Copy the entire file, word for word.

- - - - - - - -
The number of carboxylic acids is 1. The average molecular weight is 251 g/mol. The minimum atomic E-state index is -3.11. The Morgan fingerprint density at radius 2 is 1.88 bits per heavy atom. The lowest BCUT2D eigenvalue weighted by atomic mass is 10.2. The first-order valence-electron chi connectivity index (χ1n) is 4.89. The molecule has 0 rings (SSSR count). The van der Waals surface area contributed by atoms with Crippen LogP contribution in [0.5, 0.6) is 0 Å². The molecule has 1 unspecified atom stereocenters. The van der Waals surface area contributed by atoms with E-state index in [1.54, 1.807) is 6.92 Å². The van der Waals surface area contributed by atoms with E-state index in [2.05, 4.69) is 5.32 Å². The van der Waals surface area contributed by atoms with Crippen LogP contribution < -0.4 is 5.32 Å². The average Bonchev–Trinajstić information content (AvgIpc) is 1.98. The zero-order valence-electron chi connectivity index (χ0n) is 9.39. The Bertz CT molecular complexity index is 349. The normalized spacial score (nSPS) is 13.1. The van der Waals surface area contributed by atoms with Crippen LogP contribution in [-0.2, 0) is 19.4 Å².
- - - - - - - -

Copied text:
The number of carboxylic acids is 1. The average molecular weight is 251 g/mol. The minimum atomic E-state index is -3.11. The Morgan fingerprint density at radius 2 is 1.88 bits per heavy atom. The lowest BCUT2D eigenvalue weighted by atomic mass is 10.2. The first-order valence-electron chi connectivity index (χ1n) is 4.89. The molecule has 0 rings (SSSR count). The van der Waals surface area contributed by atoms with Crippen LogP contribution in [0.5, 0.6) is 0 Å². The molecule has 1 unspecified atom stereocenters. The van der Waals surface area contributed by atoms with E-state index in [1.54, 1.807) is 6.92 Å². The van der Waals surface area contributed by atoms with E-state index in [2.05, 4.69) is 5.32 Å². The van der Waals surface area contributed by atoms with Crippen LogP contribution < -0.4 is 5.32 Å². The average Bonchev–Trinajstić information content (AvgIpc) is 1.98. The zero-order valence-electron chi connectivity index (χ0n) is 9.39. The Bertz CT molecular complexity index is 349. The normalized spacial score (nSPS) is 13.1. The van der Waals surface area contributed by atoms with Crippen LogP contribution in [-0.2, 0) is 19.4 Å².